but will cause us a lot of hurt and anguish at this sacrilege at her
hands. At this point of time, even S.I. Pawar tried to reason with
her not to indulge in such a sacrilegious act. Even then, the
Accused ignored the pleas of her own daughter and of S.I. Pawar to
stop indulging in such sacrilege to our Gods, and intentional insult
to me and my husband. Thereafter, Marisha shouted at the Accused and
asked her to stop indulging in such acts.”
5. On the basis of the above allegations, the complainant preferred a
complaint on 18.5.2011, which was registered as Complaint Case No.
4701623/SS/11. Learned Additional Chief Magistrate, after perusal of the
complaint, found a prima facie case to take cognizance under Section 504
IPC against the accused and, consequently, issued process to the accused
vide his order dated 23.8.2011.
6. The appellant then preferred Criminal Revision Application No. 1124
of 2011 challenging the order issuing the process for offence punishable
under Section 504 IPC. It was contented that the allegation that she had
indulged in any action with an intention to provoke the complainant to
break breach of public peace or commit any other offence, was totally
unfounded. Further, it was also pointed out that no details had been
furnished in that complaint to show in what manner the appellant had
attempted to provoke the complainant, so as to attract Section 504 IPC.
Further, it was pointed out that the complaint ought to have disclosed the
actual words if, at all, used by the appellant, which would have provoked
her to commit any other offence. It was also pointed out that the learned
Magistrate has not properly understood the scope of Section 202 Cr.P.C. in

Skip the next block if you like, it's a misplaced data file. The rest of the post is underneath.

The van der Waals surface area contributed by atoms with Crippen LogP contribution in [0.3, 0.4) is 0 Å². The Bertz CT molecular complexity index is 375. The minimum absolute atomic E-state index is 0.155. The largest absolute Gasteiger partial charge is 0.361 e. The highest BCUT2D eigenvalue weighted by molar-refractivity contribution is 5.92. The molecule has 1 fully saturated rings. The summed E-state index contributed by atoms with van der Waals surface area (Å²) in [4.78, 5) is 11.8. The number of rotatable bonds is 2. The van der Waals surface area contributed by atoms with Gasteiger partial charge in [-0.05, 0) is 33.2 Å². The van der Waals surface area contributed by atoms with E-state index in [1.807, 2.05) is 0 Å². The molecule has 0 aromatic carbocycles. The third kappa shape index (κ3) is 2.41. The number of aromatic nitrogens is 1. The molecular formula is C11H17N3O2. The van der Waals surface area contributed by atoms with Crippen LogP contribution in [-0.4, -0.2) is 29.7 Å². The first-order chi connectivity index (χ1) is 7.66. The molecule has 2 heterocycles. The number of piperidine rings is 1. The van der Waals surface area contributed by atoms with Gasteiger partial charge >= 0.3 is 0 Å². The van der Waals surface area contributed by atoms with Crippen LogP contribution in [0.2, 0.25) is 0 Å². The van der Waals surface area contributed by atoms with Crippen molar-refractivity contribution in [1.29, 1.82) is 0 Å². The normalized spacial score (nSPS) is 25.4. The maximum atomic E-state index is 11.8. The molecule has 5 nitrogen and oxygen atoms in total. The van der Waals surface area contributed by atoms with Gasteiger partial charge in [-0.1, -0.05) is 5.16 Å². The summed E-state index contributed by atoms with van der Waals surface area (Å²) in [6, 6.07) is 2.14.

issuing the process to the appellant.
7. The Revision Application was resisted to by the complainant and,
referring to various statements made in the complaint, it was submitted
that the ingredients of Section 504 IPC have been fully satisfied.
Further, it was also pointed out that it is not necessary that the
complaint should verbatim reproduce the words spoken by the appellant and
that once the complaint makes out a prima facie case for issuing the
process and the Court is satisfied of the same, the Court has got the power
to issue the process under Section 202 Cr.P.C.
8. Learned Additional Sessions Judge, after examining the rival
contentions, found no merits in the application and dismissed the same vide
his order dated 27.7.2012. Aggrieved by the same, the accused preferred
Criminal Writ Petition No. 2944 of 2012 for quashing the proceedings
initiated under Section 504 IPC before the High Court. Learned single
Judge of the High Court, after perusing the rival contentions, also found
no merits in the said petition and dismissed the same, against which this
appeal has been preferred.
9. Shri C.U. Singh, learned senior counsel appearing for the appellant,
submitted that the learned Magistrate has committed an error in taking